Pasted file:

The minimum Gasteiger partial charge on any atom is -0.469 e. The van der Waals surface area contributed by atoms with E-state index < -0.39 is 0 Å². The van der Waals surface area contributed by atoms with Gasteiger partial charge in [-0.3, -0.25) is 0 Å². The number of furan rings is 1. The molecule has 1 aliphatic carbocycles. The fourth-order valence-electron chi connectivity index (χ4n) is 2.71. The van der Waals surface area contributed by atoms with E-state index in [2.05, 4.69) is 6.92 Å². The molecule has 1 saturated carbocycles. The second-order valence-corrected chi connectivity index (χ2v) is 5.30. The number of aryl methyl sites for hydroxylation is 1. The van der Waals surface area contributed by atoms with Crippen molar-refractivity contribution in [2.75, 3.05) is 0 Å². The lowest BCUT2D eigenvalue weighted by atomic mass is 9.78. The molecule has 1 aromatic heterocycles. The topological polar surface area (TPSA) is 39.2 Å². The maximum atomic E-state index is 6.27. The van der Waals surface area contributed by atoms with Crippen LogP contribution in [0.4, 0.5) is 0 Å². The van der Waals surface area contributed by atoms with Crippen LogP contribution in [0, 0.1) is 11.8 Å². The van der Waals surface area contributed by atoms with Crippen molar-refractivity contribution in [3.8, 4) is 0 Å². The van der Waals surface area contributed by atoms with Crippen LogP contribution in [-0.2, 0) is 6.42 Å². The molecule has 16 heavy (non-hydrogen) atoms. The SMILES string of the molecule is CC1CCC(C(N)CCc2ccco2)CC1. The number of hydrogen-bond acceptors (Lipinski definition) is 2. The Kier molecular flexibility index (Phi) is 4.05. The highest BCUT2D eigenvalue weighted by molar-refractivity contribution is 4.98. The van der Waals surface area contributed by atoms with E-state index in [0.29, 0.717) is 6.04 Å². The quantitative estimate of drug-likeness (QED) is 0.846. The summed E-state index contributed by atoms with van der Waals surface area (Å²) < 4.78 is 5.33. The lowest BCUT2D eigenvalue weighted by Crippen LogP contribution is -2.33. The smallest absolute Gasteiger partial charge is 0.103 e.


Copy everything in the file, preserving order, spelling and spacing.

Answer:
The minimum Gasteiger partial charge on any atom is -0.469 e. The van der Waals surface area contributed by atoms with E-state index < -0.39 is 0 Å². The van der Waals surface area contributed by atoms with Gasteiger partial charge in [-0.3, -0.25) is 0 Å². The number of furan rings is 1. The molecule has 1 aliphatic carbocycles. The fourth-order valence-electron chi connectivity index (χ4n) is 2.71. The van der Waals surface area contributed by atoms with E-state index in [2.05, 4.69) is 6.92 Å². The molecule has 1 saturated carbocycles. The second-order valence-corrected chi connectivity index (χ2v) is 5.30. The number of aryl methyl sites for hydroxylation is 1. The van der Waals surface area contributed by atoms with Crippen molar-refractivity contribution in [2.75, 3.05) is 0 Å². The lowest BCUT2D eigenvalue weighted by atomic mass is 9.78. The molecule has 1 aromatic heterocycles. The topological polar surface area (TPSA) is 39.2 Å². The maximum atomic E-state index is 6.27. The van der Waals surface area contributed by atoms with Crippen LogP contribution in [0.4, 0.5) is 0 Å². The van der Waals surface area contributed by atoms with Crippen LogP contribution in [0, 0.1) is 11.8 Å². The van der Waals surface area contributed by atoms with Crippen molar-refractivity contribution in [3.8, 4) is 0 Å². The van der Waals surface area contributed by atoms with Crippen LogP contribution in [-0.2, 0) is 6.42 Å². The molecule has 16 heavy (non-hydrogen) atoms. The SMILES string of the molecule is CC1CCC(C(N)CCc2ccco2)CC1. The number of hydrogen-bond acceptors (Lipinski definition) is 2. The Kier molecular flexibility index (Phi) is 4.05. The highest BCUT2D eigenvalue weighted by molar-refractivity contribution is 4.98. The van der Waals surface area contributed by atoms with E-state index in [0.29, 0.717) is 6.04 Å². The quantitative estimate of drug-likeness (QED) is 0.846. The summed E-state index contributed by atoms with van der Waals surface area (Å²) < 4.78 is 5.33. The lowest BCUT2D eigenvalue weighted by Crippen LogP contribution is -2.33. The smallest absolute Gasteiger partial charge is 0.103 e.